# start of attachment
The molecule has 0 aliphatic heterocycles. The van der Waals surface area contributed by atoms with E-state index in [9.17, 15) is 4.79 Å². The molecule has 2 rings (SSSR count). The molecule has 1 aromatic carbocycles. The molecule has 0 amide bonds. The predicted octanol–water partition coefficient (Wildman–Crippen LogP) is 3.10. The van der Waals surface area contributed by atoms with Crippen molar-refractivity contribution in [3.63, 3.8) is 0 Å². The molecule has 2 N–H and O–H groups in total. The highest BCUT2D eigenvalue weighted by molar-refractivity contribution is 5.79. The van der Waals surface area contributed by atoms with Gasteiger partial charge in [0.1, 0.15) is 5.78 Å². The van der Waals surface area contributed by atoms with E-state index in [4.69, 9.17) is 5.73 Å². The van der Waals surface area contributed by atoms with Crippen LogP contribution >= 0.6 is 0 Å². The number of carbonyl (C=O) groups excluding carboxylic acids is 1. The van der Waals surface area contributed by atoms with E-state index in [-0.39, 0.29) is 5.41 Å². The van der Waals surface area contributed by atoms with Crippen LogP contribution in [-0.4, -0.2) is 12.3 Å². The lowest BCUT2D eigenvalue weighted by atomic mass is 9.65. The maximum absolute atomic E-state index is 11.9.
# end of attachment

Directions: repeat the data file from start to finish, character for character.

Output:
The molecule has 0 aliphatic heterocycles. The van der Waals surface area contributed by atoms with E-state index in [9.17, 15) is 4.79 Å². The molecule has 2 rings (SSSR count). The molecule has 1 aromatic carbocycles. The molecule has 0 amide bonds. The predicted octanol–water partition coefficient (Wildman–Crippen LogP) is 3.10. The van der Waals surface area contributed by atoms with Crippen molar-refractivity contribution in [3.63, 3.8) is 0 Å². The molecule has 2 N–H and O–H groups in total. The highest BCUT2D eigenvalue weighted by molar-refractivity contribution is 5.79. The van der Waals surface area contributed by atoms with Gasteiger partial charge in [0.1, 0.15) is 5.78 Å². The van der Waals surface area contributed by atoms with E-state index in [4.69, 9.17) is 5.73 Å². The van der Waals surface area contributed by atoms with Crippen LogP contribution >= 0.6 is 0 Å². The number of carbonyl (C=O) groups excluding carboxylic acids is 1. The van der Waals surface area contributed by atoms with E-state index in [-0.39, 0.29) is 5.41 Å². The van der Waals surface area contributed by atoms with Crippen LogP contribution in [-0.4, -0.2) is 12.3 Å². The lowest BCUT2D eigenvalue weighted by atomic mass is 9.65. The maximum absolute atomic E-state index is 11.9.